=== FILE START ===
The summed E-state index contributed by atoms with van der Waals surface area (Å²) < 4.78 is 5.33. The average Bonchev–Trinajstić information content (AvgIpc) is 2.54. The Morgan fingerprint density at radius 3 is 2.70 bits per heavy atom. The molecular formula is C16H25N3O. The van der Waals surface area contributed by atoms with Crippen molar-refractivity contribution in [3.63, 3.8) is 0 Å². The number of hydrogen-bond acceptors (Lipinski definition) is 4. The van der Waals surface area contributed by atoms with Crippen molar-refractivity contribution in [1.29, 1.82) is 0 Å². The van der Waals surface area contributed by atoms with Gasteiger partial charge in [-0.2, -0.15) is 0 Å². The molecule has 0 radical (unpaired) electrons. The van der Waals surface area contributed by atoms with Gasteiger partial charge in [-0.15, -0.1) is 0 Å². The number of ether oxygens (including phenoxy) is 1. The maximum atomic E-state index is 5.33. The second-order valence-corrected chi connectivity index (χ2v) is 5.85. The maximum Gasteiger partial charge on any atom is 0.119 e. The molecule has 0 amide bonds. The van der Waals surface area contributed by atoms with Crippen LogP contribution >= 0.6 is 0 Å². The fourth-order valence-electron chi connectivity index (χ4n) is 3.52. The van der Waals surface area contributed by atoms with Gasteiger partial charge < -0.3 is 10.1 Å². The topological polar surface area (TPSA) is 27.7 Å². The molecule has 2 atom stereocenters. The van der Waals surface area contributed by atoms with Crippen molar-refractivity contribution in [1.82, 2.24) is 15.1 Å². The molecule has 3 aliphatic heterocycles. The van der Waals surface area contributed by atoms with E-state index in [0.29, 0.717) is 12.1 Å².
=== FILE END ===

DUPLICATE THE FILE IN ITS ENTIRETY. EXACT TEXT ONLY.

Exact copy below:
The summed E-state index contributed by atoms with van der Waals surface area (Å²) < 4.78 is 5.33. The average Bonchev–Trinajstić information content (AvgIpc) is 2.54. The Morgan fingerprint density at radius 3 is 2.70 bits per heavy atom. The molecular formula is C16H25N3O. The van der Waals surface area contributed by atoms with Crippen molar-refractivity contribution in [3.63, 3.8) is 0 Å². The number of hydrogen-bond acceptors (Lipinski definition) is 4. The van der Waals surface area contributed by atoms with Crippen molar-refractivity contribution in [1.29, 1.82) is 0 Å². The van der Waals surface area contributed by atoms with Gasteiger partial charge in [-0.2, -0.15) is 0 Å². The molecule has 0 radical (unpaired) electrons. The van der Waals surface area contributed by atoms with Gasteiger partial charge in [-0.15, -0.1) is 0 Å². The number of ether oxygens (including phenoxy) is 1. The maximum atomic E-state index is 5.33. The second-order valence-corrected chi connectivity index (χ2v) is 5.85. The maximum Gasteiger partial charge on any atom is 0.119 e. The molecule has 0 amide bonds. The van der Waals surface area contributed by atoms with Crippen LogP contribution >= 0.6 is 0 Å². The fourth-order valence-electron chi connectivity index (χ4n) is 3.52. The van der Waals surface area contributed by atoms with Gasteiger partial charge < -0.3 is 10.1 Å². The topological polar surface area (TPSA) is 27.7 Å². The molecule has 2 atom stereocenters. The van der Waals surface area contributed by atoms with Crippen molar-refractivity contribution in [1.82, 2.24) is 15.1 Å². The molecule has 3 aliphatic heterocycles. The van der Waals surface area contributed by atoms with E-state index in [0.29, 0.717) is 12.1 Å².